"I have known no wise people who didn't read all the time — none, zero." – Charlie Munger

The Frackers: The Outrageous Inside Story of the New Billionaire Wildcatters

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The Frackers is the story of how a group of oil and gas entrepreneurs went against the crowd to pursue unconventional oil and gas plays in the U.S. that the majors dismissed for years.  The story demonstrates how quickly an industry can change, making industry and government experts’ predictions seem foolish (in this case only a few years out) and also how the combination of reckless ambition and leverage can very quickly destroy fortunes.  Most notably, Exxon’s headquarters were within miles of the Barnett Shale, while the company was solely focused on opportunities in Africa and Europe and in 2003, Alan Greenspan touted the benefits of natural gas import infrastructure.

The book centers around five entrepreneurs, George Mitchell (Mitchell Energy), who for years pursued the Barnett Shale against the recommendation of many at his company, Harrold Hamm of Continental Resources who developed the Bakken, Tom Ward and Aubrey McCLendon of Chesapeake Energy, which built the 2<sup>nd</sup> largest natural gas producer through a levered land grab and Charif Souki of Cheniere Energy, who originally built a natural gas import terminal and then later converted it to an export terminal after the shale revolution drove prices down.

The entrepreneurs showed perseverance with George Mitchell spending 17 years drilling in the Barnett before any meaningful developments and Harold Hamm failing in the Bakken for over a decade.  The group also outstretched their good fortune, particularly Tom Ward and Aubrey McClendon, by spending excessively (both personally and at their companies) while employing leverage and this eventually led to their demise.  Interestingly, at Tom Ward’s lowest point, he was bailed out by George Kaiser, who is patient and frugal value investor and Harrold Hamm chose to fund his E&amp;P efforts in part with funds from other business vs. leverage.  Another key mistake they made was not foreseeing that the fracking and horizontal drilling techniques that made outsized profits in these plays possible caused a huge influx of capital and drove down the price of natural gas.  The book was written in 2013 and the events in shale industry since then highlight these issues (at the time of reading in late 2016), as (i) Charif Souki was pushed out of Cheniere Energy by activist investor Carl Icahn, (i) Tom Ward’s Sandridge Energy filed for bankruptcy, (iii) Aubrey McClendon was killed in an auto accident after being forced out of Chesapeake Energy, which narrowly avoided bankruptcy in 2016 and (iv) natural gas prices have remained below $3.00 for nearly two years.  The book also reminds me that you want to avoid industries that are undergoing an inflated capital infusion, as detailed in the book Capital Account by Marathon Capital – when bankers line up to provide cheap financing and companies make irrational acquisitions, you wait patiently on the sidelines for the party to end.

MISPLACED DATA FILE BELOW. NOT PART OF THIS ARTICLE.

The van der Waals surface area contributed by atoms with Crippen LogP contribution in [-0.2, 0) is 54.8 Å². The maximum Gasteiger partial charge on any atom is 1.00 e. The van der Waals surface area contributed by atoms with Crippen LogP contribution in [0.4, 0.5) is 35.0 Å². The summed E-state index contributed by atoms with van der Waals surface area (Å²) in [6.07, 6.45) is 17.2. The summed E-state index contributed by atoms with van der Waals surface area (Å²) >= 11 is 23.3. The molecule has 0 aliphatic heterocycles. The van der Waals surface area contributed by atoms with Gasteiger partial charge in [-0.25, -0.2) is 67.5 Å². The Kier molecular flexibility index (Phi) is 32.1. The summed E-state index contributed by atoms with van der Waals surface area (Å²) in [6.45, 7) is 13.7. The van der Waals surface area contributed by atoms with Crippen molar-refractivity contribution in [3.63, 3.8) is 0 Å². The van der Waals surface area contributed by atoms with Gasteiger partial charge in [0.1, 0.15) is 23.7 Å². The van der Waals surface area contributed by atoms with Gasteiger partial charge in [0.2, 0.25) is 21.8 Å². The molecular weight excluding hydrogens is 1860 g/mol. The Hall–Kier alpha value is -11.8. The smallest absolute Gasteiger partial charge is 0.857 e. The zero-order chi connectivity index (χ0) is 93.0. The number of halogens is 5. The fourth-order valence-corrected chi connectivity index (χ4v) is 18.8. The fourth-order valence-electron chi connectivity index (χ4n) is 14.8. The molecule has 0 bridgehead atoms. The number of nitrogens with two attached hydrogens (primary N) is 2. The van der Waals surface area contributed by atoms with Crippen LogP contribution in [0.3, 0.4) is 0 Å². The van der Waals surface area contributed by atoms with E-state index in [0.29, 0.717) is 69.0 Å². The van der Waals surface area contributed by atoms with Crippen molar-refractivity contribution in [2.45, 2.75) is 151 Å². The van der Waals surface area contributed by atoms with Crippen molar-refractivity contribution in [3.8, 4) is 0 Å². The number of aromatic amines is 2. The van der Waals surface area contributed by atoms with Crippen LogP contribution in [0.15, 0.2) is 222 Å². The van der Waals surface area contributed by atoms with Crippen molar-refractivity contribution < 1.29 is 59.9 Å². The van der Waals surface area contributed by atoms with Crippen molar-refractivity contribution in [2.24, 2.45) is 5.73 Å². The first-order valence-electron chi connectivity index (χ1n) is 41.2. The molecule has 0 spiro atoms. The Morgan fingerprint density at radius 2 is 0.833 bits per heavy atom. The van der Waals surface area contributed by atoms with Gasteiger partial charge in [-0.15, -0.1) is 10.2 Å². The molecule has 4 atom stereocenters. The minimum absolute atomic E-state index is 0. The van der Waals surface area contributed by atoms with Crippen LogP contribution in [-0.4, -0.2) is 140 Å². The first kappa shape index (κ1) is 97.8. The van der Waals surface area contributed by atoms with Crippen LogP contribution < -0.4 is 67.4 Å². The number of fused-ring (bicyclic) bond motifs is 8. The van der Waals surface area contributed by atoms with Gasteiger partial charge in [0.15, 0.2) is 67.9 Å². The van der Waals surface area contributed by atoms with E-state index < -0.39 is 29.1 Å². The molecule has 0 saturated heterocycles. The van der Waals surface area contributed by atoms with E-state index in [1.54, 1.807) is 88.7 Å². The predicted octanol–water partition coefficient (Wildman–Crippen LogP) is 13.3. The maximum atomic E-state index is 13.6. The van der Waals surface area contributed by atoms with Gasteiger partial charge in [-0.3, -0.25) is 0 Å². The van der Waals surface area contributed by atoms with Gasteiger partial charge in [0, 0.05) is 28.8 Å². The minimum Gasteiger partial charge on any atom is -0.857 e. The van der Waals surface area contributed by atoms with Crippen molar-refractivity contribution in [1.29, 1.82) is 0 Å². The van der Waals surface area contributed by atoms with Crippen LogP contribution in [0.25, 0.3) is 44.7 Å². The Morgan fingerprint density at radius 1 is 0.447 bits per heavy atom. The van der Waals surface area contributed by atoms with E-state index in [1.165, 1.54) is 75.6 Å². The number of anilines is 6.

While many fortunes were won and lost in the shale revolution, the shale entrepreneurs have advanced U.S. energy independence and provided the runway for the transition to renewable energy (natural gas is complementary to intermittent wind and solar generation).  At the time of the book, U.S. oil and gas imports from OPEC had decreased 25% since 2009 and the U.S. was a net exporter.

Key Takeaways

  • The shale revolution demonstrates how quickly an industry can change
  • Aubrey McClendon and Tom Ward are excellent examples of how not to manage wealth and run a company – their spending and use of leverage was beyond reckless
  • The most innovative ideas come from experimentation – using more watery fracking liquid, a major breakthrough in fracking techniques, was found by mistake by Mitchell in the Barnett
  • Perseverance is critical for entrepreneurs – it took decades for Bakken and Barnett to develop and Cheniere was successful through a complete change in strategy (import to export).


  • “I didn’t have much to start out with in life, so without leverage I wouldn’t have anything” – Tom Ward
  • “I don’t like using other people’s money, it changes you. You believe your own bull, it distorts you” – Harold Hamm
  • “In the United States, rising demand for natural gas, especially as a clean-burning source of electric power, is pressing against a supply essentially restricted to North American production. We are not apt to return to earlier period of relative abundance and low prices anytime soon” – Alan Greenspan in 2003

Detailed Notes

  • Entrepreneurs
    • George Mitchell
      • Went to Texas A&M and was an early entrepreneur – sold candy at football games and then started selling gold embossed stationery